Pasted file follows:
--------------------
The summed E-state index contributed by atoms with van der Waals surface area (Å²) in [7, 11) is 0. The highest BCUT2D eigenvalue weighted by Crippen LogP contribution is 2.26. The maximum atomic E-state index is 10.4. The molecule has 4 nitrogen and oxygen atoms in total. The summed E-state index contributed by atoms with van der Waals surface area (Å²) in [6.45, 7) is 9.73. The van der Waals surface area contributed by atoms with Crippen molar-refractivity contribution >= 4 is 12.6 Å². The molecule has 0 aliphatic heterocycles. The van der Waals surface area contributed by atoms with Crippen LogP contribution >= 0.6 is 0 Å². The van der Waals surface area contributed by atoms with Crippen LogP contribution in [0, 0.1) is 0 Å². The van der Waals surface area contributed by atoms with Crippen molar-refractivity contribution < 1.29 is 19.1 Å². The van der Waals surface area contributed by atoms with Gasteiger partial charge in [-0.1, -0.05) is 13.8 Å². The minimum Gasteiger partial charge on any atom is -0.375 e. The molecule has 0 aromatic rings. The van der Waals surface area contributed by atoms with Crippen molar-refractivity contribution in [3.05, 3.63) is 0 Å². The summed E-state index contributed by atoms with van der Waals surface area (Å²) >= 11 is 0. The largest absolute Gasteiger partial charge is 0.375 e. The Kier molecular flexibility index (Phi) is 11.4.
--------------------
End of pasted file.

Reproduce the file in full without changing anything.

The summed E-state index contributed by atoms with van der Waals surface area (Å²) in [7, 11) is 0. The highest BCUT2D eigenvalue weighted by Crippen LogP contribution is 2.26. The maximum atomic E-state index is 10.4. The molecule has 4 nitrogen and oxygen atoms in total. The summed E-state index contributed by atoms with van der Waals surface area (Å²) in [6.45, 7) is 9.73. The van der Waals surface area contributed by atoms with Crippen molar-refractivity contribution >= 4 is 12.6 Å². The molecule has 0 aliphatic heterocycles. The van der Waals surface area contributed by atoms with Crippen LogP contribution >= 0.6 is 0 Å². The van der Waals surface area contributed by atoms with Crippen LogP contribution in [0, 0.1) is 0 Å². The van der Waals surface area contributed by atoms with Crippen molar-refractivity contribution < 1.29 is 19.1 Å². The van der Waals surface area contributed by atoms with Gasteiger partial charge in [-0.1, -0.05) is 13.8 Å². The minimum Gasteiger partial charge on any atom is -0.375 e. The molecule has 0 aromatic rings. The van der Waals surface area contributed by atoms with Crippen molar-refractivity contribution in [3.05, 3.63) is 0 Å². The summed E-state index contributed by atoms with van der Waals surface area (Å²) >= 11 is 0. The largest absolute Gasteiger partial charge is 0.375 e. The Kier molecular flexibility index (Phi) is 11.4.